Q: Is groundwater flow to the west-northwest toward the Paw Paw River drainage and associated springs or wells (e.g. Wolf Creek Fish Hatchery), and are those areas at risk?

A: No. The groundwater flow is more to the northwest and is more than a half-mile north of the Hatchery, and currently those areas are not at risk from the West KL Avenue site. These bodies of water are at a distance that is beyond the area impacted by the West KL Avenue site and extensive sampling of the area confirms there is currently no risk to these surface water bodies from the landfill. It is not expected that these bodies of water will become adversely affected by the West KL Avenue site. Levels of 1,4-DD in the groundwater are currently at least 10 times lower than the level that EGLE has determined is protective of aquatic life. We continue to test the waters and monitor the situation.


Q: Could the COCs migrate as vapor into people's homes?

A: Vapor intrusion is not considered a concern related to the site given the relatively low concentrations of the COCs and the fact that the area of impacted groundwater is far below ground surface, often as much as 40-50 feet below ground.


Back to top of page.

Groundwater Restricted Zone (GRZ)


Q: What is the Groundwater Restricted Zone?

A: To protect public health, the consent decree governing activities at the site requires that the use of groundwater for drinking water purposes be prohibited if that groundwater contains COCs above Michigan drinking water criteria or if that groundwater is within a 1,000 foot downgradient precautionary "buffer zone." The "groundwater restricted zone" or "GRZ" defines the restricted area and is a legal mechanism that prohibits the use of potable groundwater wells (except in limited circumstances) as part of the County's Sanitary Code.


Q: Is this the first groundwater restricted zone in Kalamazoo County?

A: No, there are already two other groundwater restricted zones in Kalamazoo County unrelated to the landfill. One is in the City of Kalamazoo and involves about forty-two properties; the other is located in both the City of Kalamazoo and in Kalamazoo Charter Township and includes 398 parcels of land.


Q: How does the process work to establish the Groundwater Restricted Zone (GRZ)?

A: The KLA Group sent a draft map showing the proposed area of the GRZ to USEPA, which the USEPA approved. After USEPA's approval of the proposed GRZ limits, the KLA Group submitted an application to Kalamazoo County to adopt the GRZ as a well water "restricted area" as defined in the County's Sanitary Code. The County then held public hearings and, after consideration, approved the GRZ. The GRZ became effective on March 9, 2016. After that date, wells are legally prohibited within the GRZ unless a waiver is obtained from the County and EGLE per Sanitary Code requirements. Anticipating approval of the GRZ, the KLA Group worked with property owners and already had most homes in the proposed GRZ connected to the municipal water supply before the GRZ became effective. The GRZ will likely need to be amended in the next few years based on the revised drinking water criterion for 1,4-DD.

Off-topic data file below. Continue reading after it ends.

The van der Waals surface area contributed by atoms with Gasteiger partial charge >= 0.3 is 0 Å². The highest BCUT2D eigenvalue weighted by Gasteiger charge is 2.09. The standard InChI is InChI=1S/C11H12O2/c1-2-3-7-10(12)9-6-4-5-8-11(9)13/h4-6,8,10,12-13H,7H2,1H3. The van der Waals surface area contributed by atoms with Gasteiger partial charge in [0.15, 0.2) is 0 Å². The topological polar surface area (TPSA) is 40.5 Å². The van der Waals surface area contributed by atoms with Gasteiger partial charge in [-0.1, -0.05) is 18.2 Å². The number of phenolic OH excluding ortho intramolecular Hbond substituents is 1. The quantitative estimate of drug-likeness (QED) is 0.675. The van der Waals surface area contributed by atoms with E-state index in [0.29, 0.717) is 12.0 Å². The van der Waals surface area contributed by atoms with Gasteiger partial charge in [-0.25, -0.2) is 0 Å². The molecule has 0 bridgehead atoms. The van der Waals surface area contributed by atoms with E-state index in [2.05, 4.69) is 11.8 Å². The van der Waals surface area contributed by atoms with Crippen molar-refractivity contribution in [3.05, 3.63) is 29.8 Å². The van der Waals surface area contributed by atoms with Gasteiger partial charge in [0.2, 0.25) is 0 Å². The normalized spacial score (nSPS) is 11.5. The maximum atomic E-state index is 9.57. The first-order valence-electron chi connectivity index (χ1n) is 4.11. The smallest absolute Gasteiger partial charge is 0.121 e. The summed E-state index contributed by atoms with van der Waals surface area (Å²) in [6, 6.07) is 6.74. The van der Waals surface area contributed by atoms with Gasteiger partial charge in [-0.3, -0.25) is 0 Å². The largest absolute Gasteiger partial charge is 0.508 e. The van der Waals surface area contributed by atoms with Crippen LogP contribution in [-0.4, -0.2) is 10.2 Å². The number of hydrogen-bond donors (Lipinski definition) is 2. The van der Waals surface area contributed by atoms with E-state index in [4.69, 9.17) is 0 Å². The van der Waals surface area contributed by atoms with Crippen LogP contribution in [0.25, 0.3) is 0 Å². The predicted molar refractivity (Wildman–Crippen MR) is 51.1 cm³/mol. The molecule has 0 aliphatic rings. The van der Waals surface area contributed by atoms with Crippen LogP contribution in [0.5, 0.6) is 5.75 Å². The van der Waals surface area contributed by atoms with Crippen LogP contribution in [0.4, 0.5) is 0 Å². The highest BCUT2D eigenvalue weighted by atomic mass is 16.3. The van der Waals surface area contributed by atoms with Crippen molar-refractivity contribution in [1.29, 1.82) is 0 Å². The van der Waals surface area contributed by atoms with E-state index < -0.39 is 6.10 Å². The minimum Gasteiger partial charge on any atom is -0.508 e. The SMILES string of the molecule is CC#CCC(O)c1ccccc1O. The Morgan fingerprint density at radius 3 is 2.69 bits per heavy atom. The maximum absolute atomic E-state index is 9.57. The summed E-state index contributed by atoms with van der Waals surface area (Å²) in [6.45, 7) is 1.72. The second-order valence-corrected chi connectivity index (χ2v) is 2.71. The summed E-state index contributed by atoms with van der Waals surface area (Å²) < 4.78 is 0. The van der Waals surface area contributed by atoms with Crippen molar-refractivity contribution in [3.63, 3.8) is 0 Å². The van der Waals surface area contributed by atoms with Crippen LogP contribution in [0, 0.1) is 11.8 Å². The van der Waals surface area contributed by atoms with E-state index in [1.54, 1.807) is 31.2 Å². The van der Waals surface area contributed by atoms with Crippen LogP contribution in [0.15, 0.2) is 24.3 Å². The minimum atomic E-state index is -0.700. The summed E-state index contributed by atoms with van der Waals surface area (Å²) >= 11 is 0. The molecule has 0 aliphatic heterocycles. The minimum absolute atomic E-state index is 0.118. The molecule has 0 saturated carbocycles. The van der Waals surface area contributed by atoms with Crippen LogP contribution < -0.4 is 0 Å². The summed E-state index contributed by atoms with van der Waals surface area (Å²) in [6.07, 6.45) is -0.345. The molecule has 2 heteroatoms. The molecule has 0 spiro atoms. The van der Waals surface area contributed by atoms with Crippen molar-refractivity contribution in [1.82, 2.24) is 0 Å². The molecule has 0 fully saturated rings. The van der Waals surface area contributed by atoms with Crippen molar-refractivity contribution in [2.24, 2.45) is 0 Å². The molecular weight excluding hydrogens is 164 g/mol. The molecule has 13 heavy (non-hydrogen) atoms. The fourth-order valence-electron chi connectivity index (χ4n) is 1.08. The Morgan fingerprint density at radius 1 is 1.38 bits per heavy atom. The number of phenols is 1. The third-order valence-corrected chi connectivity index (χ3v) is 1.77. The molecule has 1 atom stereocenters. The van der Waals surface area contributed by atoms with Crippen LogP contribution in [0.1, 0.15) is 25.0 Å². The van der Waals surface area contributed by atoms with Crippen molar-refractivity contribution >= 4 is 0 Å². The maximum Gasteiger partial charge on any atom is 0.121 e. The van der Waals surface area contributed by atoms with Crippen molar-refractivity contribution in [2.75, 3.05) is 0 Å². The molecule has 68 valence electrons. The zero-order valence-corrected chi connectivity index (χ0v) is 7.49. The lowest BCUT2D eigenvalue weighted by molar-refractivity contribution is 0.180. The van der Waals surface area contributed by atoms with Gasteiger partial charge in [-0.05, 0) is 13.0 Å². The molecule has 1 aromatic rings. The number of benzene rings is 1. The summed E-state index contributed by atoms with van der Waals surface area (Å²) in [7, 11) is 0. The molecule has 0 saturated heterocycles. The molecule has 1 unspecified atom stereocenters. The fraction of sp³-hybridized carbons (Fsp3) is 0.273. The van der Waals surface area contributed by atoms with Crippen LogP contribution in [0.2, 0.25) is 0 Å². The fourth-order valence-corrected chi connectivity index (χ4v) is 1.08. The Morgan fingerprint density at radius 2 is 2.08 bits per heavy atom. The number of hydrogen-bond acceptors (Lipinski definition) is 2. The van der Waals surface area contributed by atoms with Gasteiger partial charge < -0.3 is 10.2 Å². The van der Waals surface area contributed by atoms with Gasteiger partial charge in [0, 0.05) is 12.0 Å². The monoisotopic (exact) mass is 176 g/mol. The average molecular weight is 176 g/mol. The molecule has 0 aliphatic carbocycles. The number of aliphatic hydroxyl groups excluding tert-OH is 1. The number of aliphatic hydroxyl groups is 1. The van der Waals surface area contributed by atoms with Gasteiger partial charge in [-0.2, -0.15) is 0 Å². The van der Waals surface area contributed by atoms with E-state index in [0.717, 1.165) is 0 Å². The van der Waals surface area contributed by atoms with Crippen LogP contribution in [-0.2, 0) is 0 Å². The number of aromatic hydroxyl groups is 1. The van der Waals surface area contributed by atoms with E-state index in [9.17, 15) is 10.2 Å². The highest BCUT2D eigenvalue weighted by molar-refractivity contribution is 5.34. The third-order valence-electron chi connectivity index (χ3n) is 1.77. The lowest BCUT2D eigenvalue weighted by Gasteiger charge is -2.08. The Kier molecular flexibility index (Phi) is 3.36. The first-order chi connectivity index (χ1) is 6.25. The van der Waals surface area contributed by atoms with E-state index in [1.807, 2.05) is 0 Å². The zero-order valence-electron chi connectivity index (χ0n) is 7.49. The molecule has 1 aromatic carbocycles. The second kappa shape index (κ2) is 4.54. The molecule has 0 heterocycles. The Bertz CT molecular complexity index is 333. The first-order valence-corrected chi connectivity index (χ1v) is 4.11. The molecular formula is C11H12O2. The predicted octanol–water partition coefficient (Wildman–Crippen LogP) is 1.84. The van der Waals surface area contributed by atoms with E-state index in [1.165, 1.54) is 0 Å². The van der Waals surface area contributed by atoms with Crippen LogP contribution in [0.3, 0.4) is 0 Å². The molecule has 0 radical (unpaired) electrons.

Q: Where is the GRZ today?

A: The GRZ extends from the landfill to beyond the south edge of the Wickford Drive neighborhood (almost to Van Kal Avenue); however, it will likely need to be expanded in the future based on the revised 1,4-DD criterion. See map of current GRZ.


Q: Why is my property in/out of the GRZ?

A: If your property is located in an area where COCs have been detected in groundwater above drinking water criteria, or your property is within 1,000 feet downgradient of a detection above drinking water criteria, then your property is included in the GRZ. If you are outside this area, then your property is not included.


Q: What criteria are used by the KLA Group for determining which wells within and beyond the current GRZ are monitored?

A: The KLA Group routinely monitors residential wells in the area down-gradient of the landfill in accordance with an USEPA-approved Residential Monitoring Plan. Over 100 residential wells and monitoring wells have been monitored on a regular basis, and new wells are added as appropriate. In deciding which wells to monitor, the Group looks at current and past well results, groundwater flow direction maps and models, and then communicates proposed monitoring locations to the USEPA and EGLE for their review and approval. With the recent change in the criterion for 1,4-DD (from 85 ppb to 7.2 ppb), the KLA Group has expanded the area to be sampled, primarily to the northwest (i.e., to include Josiane Drive) and southwest. If there are any detections of landfill-related constituents in the expanded area of sampling, the Residential Monitoring Plan identifies a process and monitoring frequency for routine monitoring.